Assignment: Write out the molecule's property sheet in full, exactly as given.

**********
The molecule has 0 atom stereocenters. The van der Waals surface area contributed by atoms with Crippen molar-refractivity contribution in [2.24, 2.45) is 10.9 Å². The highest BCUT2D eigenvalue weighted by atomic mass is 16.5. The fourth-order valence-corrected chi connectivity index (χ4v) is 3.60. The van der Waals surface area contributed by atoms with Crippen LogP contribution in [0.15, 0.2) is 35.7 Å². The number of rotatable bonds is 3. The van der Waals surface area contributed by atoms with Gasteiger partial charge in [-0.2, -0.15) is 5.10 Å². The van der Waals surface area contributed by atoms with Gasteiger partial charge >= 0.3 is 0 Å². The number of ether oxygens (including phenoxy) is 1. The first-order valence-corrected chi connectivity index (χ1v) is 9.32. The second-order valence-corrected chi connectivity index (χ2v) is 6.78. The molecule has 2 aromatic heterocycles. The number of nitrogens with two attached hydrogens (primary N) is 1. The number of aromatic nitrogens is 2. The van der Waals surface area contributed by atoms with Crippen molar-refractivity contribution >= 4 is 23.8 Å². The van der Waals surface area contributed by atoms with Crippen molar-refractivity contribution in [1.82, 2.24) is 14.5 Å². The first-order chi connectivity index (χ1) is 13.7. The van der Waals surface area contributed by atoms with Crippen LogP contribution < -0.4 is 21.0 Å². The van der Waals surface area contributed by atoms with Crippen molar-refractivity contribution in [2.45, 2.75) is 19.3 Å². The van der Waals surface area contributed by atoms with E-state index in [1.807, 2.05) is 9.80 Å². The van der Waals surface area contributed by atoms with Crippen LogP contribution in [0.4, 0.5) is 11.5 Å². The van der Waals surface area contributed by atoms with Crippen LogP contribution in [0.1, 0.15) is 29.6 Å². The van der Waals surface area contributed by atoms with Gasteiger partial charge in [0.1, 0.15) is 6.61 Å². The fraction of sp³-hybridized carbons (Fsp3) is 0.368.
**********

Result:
The molecule has 0 atom stereocenters. The van der Waals surface area contributed by atoms with Crippen molar-refractivity contribution in [2.24, 2.45) is 10.9 Å². The highest BCUT2D eigenvalue weighted by atomic mass is 16.5. The fourth-order valence-corrected chi connectivity index (χ4v) is 3.60. The van der Waals surface area contributed by atoms with Crippen LogP contribution in [0.15, 0.2) is 35.7 Å². The number of rotatable bonds is 3. The van der Waals surface area contributed by atoms with Gasteiger partial charge in [-0.2, -0.15) is 5.10 Å². The van der Waals surface area contributed by atoms with Gasteiger partial charge >= 0.3 is 0 Å². The number of ether oxygens (including phenoxy) is 1. The first-order valence-corrected chi connectivity index (χ1v) is 9.32. The second-order valence-corrected chi connectivity index (χ2v) is 6.78. The molecule has 2 aromatic heterocycles. The number of nitrogens with two attached hydrogens (primary N) is 1. The number of aromatic nitrogens is 2. The van der Waals surface area contributed by atoms with Crippen molar-refractivity contribution >= 4 is 23.8 Å². The van der Waals surface area contributed by atoms with Crippen molar-refractivity contribution in [1.82, 2.24) is 14.5 Å². The first-order chi connectivity index (χ1) is 13.7. The van der Waals surface area contributed by atoms with Crippen LogP contribution < -0.4 is 21.0 Å². The van der Waals surface area contributed by atoms with Crippen molar-refractivity contribution in [2.45, 2.75) is 19.3 Å². The van der Waals surface area contributed by atoms with E-state index in [1.807, 2.05) is 9.80 Å². The van der Waals surface area contributed by atoms with Crippen LogP contribution in [0.4, 0.5) is 11.5 Å². The van der Waals surface area contributed by atoms with Crippen LogP contribution in [0.1, 0.15) is 29.6 Å². The van der Waals surface area contributed by atoms with Gasteiger partial charge in [0.1, 0.15) is 6.61 Å². The fraction of sp³-hybridized carbons (Fsp3) is 0.368.